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Prisms


  • Letter A
  • Letter B
  • Letter C
  • Letter D
  • Letter E
  • Letter F
  • Letter G
  • Letter H
  • Letter I
  • Letter J
  • Letter K
  • Letter L
  • Letter M
  • Letter N
  • Letter O
  • Letter P
  • Letter Q
  • Letter R
  • Letter S
  • Letter T
  • Letter U
  • Letter V
  • Letter W
  • Letter X
  • Letter Y
  • Letter Z

A

Abbe prism - A particular form of roof prism that can be used to invert an image. Because of the perpendicular end faces, it can be inserted between the objective and eyepiece of a telescope. If the roof is replaced by a plane surface, it becomes a reversion, or K, prism.

Abbe prism

Abbe prism

Achromatic prism - A combination of two prisms, one of high-dispersion glass, the other of low-dispersion glass, which produces an angular deviation of a light beam without introducing any chromatic dispersion.

Achromatic prism

Achromatic prism

Amici prism - Also known as roof prism. A type of prism designed by G.B. Amici. It consists of a roof edge produced upon the long reflecting face of a right-angle prism. Used as an erecting system in elbow and panoramic telescopes. It erects the image and bends the line of sight through a 90 angle. Also known as a roof prism.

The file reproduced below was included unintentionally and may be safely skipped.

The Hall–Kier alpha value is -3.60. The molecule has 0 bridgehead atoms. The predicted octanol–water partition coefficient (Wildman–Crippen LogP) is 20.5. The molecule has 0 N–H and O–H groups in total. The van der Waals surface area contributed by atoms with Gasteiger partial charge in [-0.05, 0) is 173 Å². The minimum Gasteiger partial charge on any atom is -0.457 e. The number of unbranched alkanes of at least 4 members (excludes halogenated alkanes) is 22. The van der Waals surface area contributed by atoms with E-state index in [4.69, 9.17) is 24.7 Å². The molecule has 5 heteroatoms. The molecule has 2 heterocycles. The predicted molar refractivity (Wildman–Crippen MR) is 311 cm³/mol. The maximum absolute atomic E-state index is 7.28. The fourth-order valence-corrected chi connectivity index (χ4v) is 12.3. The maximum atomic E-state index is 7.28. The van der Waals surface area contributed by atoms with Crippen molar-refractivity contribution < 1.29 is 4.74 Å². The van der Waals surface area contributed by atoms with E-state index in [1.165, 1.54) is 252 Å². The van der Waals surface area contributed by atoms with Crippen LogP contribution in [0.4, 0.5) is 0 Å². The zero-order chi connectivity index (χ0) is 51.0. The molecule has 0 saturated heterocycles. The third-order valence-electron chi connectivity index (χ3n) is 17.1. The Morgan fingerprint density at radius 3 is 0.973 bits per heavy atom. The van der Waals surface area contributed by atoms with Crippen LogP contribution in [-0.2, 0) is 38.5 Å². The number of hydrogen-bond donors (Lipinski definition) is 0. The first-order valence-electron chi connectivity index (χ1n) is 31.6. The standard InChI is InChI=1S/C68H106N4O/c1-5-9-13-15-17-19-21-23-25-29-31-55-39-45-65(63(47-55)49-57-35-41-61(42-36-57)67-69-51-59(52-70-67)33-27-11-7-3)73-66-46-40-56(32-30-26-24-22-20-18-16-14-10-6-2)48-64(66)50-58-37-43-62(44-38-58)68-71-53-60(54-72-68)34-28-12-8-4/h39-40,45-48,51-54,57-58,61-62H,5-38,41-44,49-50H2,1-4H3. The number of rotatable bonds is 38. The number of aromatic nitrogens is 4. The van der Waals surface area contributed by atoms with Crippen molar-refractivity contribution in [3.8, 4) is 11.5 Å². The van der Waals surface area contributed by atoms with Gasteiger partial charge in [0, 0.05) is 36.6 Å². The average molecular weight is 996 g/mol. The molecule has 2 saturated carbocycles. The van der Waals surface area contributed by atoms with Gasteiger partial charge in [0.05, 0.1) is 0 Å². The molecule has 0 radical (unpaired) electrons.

Amici prism

Amici prism

C

Carl Zeiss prism system - This system consists of three single prisms which invert and revert the image, but will not deviate the line of sight. The line of sight is displaced by an amount depending on the distance between the first and second prisms.

Carl Zeiss prism system

Carl Zeiss prism system

Corner cube prism - aka corner cube reflector, corner reflector. A prism having three mutually perpendicular surfaces and a hypotenuse face. Light entering through the hypotenuse is reflected by each of the three surfaces in turn and will emerge through the hypotenuse face parallel to the entering beam. The prism thus returns entering beams to the source. Also may be constructed from three first-surface mirrors.

Corner cube prism

Corner cube prism